Printer Friendly

Analysis of the structure and mass transport properties of nanocomposite polyurethane.


Polymer composites reinforced with inorganic clay minerals of dimensions in the nanometer range, known as nanocomposites, have attracted a great interest of researchers, because of unexpected synergistically properties derived from the two components. This new class of materials is characterized by improved thermal, mechanical, and barrier properties compared with either the matrix either to conventional composites (called also particulate microcomposites) because of their unique phase morphology deriving by layer intercalation or exfoliation, that maximizes interfacial contact between the organic and inorganic phases and enhances bulk properties. The most studied nanocomposites are composed of thermoplastic or thermosetting matrix and an organically modified montmorillonite (OMM) (1-5).

Natural montmorillonite consisted of layers made up of two silicate tetrahedron fused to an edge-shared octahedral sheet of either aluminum or magnesium hydroxide. The physical dimensions of these disc-like shaped silicate layers were typically of about 100 nm in diameter and 1 nm in thickness. Isomorphic substitution within the layers generates negative charges that are normally counter-balanced by cations ([Na.sup.+], [Ca.sup.2+], [K.sup.+]) residing in the interlayer galleries space. Since momtmorillonite is hydrophilic and it is characterized by a poor affinity with hydrophobic organic polymers, organic cations such as alkylammonium cations are used to change the originally hydrophilic silicate interlayer spacing into a hydrophobic surface. The organic cations lower the surface energy of silicate layers and enhance the miscibility between the silicate layers and the polymer matrix (6-10).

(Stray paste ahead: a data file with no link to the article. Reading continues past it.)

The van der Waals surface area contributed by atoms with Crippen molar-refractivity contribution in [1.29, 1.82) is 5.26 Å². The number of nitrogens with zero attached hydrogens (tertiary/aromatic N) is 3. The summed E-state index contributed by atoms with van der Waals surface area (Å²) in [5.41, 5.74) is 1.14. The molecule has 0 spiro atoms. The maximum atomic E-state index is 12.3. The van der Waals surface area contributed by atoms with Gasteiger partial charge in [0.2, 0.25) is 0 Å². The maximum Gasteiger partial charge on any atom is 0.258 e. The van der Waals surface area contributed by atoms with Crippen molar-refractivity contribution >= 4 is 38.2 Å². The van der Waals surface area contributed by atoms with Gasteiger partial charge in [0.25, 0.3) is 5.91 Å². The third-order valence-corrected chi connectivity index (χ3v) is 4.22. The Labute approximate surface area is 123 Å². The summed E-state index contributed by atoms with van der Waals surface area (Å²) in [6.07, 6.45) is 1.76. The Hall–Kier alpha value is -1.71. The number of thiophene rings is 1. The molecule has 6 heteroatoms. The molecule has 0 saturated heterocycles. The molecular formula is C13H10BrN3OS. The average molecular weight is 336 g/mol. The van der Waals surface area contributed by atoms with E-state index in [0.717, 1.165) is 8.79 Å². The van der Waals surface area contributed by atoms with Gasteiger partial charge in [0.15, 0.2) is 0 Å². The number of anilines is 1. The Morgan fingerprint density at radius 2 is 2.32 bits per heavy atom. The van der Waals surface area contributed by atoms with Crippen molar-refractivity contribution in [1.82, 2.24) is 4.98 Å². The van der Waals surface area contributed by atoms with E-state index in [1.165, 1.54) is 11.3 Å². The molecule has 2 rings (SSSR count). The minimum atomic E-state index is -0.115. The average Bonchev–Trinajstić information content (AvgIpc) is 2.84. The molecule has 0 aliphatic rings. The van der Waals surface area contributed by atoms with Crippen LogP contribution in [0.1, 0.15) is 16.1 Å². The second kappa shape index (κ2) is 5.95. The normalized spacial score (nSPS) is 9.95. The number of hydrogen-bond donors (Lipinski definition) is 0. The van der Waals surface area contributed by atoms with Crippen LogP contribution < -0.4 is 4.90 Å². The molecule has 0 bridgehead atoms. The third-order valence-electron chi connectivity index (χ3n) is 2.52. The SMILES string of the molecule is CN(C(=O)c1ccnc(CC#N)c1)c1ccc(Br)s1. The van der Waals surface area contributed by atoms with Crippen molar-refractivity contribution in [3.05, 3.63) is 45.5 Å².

Polyurethanes (PUs) are unique polymeric materials with a wide range of physical and chemical properties with applications as coatings, adhesives, fiber, foams, and thermoplastic elastomers (11). They are also used as adhesives to produce multilayer laminates for food packaging. However, their function in laminated films is limited to bond the films and their contribution to the overall barrier performance of the laminate is usually neglected. If the adhesive could contribute to the barrier performance of the laminate, besides adding a new value to the adhesive component, this would lead to a reduction in laminate thickness. A polyurethane gas-barrier coating can also be used. The permeation-barrier properties of the PUs could be achieved by incorporating nano-clay, because the penetrant molecules have to wiggle around them in a random walk, thus diffusing through a tortuous pathway (12). The addition of nanofiller could enhance the gas and vapor barrier properties of the adhesive and hence of a laminated multilayer of packaging film. Since polyurethane/clay nanocomposite was introduced by Pinnavia (13), many polyurethane/clay nanocomposite studies have been carried out (14-19). In contrast to microcomposites, impressive improvements in performance were achieved with a small amount of filler. This was ascribed to the high aspect ratio of the exfoliated montmorillonite layers.